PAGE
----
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Arienti, Luci M.1, Marco A. S. Moraes2, Valter R. Etgeton3, Ricardo T. Castellani3, Jair R. de S. Soares3
(1) Petrobras Research Center (CENPES), Rio de Janeiro, Brazil
(2) Petrobras Research Center (CENPES),
(3) Petrobras International - E&P, Rio de Janeiro, Brazil

ABSTRACT: Stratigraphic Framework and Architectural Evolution of Channel and Lobe Complexes – West Africa /Nigeria

This work relates the stratigraphic framework to the architectural evolution of turbidite channel and lobe complexes in an area offshore Nigeria. Evolution from lobe-dominated to channel-dominated 3rd-order sequences is mainly a function of slope progradation. In addition, structural control plays an important role since extremely linear Northwest-Southeast compressive folds cause turbidite ponding within interfold areas. These general trends can be refined by better defining the internal characteristics of the 3rd-order sequences.
Architectural elements defined by seismic geometries and stacking patterns include: (a) discrete channel fills; (b) overbank deposits; (c) lateral accretion packages; and (d) frontal lobes. Main channel architectural styles are: (a) amalgamated laterally-accreted channels; (b) discrete laterally-accreted channels; and (c) laterally to obliquely-accreted channels. Vertically, a common evolution of channel complexes is from highly amalgamated laterally-accreted channels at the base to discrete laterally-accreted channels, and from these to obliquely-accreted channels towards the top. Five 3rd-order sequences were identified within the area and interpreted as lowstand systems tracts. Each 3rd-order sequence is subdivided in a series of lobe or channel complexes, which seem to be related to 4th-order cyclicity.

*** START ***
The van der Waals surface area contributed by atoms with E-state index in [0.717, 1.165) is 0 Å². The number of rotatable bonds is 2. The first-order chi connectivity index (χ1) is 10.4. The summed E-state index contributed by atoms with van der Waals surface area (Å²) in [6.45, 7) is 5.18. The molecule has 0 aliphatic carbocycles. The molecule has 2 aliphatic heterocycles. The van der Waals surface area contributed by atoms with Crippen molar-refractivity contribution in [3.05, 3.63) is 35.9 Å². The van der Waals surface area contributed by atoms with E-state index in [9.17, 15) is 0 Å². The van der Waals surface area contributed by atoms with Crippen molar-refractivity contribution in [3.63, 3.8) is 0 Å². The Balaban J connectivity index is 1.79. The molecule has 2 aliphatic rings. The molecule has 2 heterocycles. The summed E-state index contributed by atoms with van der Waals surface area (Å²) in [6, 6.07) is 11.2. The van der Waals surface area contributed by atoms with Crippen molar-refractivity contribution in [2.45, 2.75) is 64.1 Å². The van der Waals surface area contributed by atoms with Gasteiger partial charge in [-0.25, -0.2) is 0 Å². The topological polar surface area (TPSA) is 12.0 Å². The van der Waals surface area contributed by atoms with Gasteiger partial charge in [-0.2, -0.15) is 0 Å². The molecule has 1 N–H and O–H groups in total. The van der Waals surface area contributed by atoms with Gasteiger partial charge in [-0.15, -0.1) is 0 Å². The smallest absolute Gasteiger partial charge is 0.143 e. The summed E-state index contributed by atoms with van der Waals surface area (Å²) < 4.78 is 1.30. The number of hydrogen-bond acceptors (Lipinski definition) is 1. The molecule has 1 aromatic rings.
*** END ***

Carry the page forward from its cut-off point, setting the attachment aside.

The 3rd-order sequences show a change in their internal organization and geometry from lobe-complex dominated (Sequence I/Sequence II) to a transition from lobe to channel-complexes (Sequence III) to channel-complex dominated (Sequence IV and Sequence V). The documentation of such trends, and the higher order internal evolution within the sequences, which also include mass wasting complexes, condensed intervals, and by-pass phases, permit a significant refinement of sequence stratigraphic models.

 

AAPG Search and Discovery Article #90026©2004 AAPG Annual Meeting, Dallas, Texas, April 18-21, 2004